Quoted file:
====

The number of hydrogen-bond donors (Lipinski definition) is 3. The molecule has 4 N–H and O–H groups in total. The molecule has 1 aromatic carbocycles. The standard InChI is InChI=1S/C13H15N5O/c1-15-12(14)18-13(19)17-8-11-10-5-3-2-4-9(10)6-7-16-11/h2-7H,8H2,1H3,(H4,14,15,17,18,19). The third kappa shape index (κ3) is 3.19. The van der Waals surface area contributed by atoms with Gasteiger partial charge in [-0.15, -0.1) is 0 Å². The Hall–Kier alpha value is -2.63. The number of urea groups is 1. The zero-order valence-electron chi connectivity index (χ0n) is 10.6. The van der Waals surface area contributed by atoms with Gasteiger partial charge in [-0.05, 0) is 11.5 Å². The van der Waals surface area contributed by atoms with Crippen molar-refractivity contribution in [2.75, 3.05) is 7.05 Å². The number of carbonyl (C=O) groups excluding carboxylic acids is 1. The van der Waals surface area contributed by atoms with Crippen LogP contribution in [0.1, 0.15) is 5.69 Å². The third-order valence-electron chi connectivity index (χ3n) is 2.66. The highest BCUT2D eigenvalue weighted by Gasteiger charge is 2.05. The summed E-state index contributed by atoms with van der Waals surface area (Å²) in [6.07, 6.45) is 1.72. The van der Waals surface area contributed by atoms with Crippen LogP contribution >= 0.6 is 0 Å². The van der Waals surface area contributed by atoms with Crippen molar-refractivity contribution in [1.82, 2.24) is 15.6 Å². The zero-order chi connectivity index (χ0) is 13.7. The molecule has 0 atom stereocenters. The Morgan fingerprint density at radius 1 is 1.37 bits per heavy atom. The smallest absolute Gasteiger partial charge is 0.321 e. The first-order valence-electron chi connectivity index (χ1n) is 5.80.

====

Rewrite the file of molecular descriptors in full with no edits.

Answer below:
The number of hydrogen-bond donors (Lipinski definition) is 3. The molecule has 4 N–H and O–H groups in total. The molecule has 1 aromatic carbocycles. The standard InChI is InChI=1S/C13H15N5O/c1-15-12(14)18-13(19)17-8-11-10-5-3-2-4-9(10)6-7-16-11/h2-7H,8H2,1H3,(H4,14,15,17,18,19). The third kappa shape index (κ3) is 3.19. The van der Waals surface area contributed by atoms with Gasteiger partial charge in [-0.15, -0.1) is 0 Å². The Hall–Kier alpha value is -2.63. The number of urea groups is 1. The zero-order valence-electron chi connectivity index (χ0n) is 10.6. The van der Waals surface area contributed by atoms with Gasteiger partial charge in [-0.05, 0) is 11.5 Å². The van der Waals surface area contributed by atoms with Crippen molar-refractivity contribution in [2.75, 3.05) is 7.05 Å². The number of carbonyl (C=O) groups excluding carboxylic acids is 1. The van der Waals surface area contributed by atoms with Crippen LogP contribution in [0.1, 0.15) is 5.69 Å². The third-order valence-electron chi connectivity index (χ3n) is 2.66. The highest BCUT2D eigenvalue weighted by Gasteiger charge is 2.05. The summed E-state index contributed by atoms with van der Waals surface area (Å²) in [6.07, 6.45) is 1.72. The van der Waals surface area contributed by atoms with Crippen LogP contribution >= 0.6 is 0 Å². The van der Waals surface area contributed by atoms with Crippen molar-refractivity contribution in [1.82, 2.24) is 15.6 Å². The zero-order chi connectivity index (χ0) is 13.7. The molecule has 0 atom stereocenters. The Morgan fingerprint density at radius 1 is 1.37 bits per heavy atom. The smallest absolute Gasteiger partial charge is 0.321 e. The first-order valence-electron chi connectivity index (χ1n) is 5.80.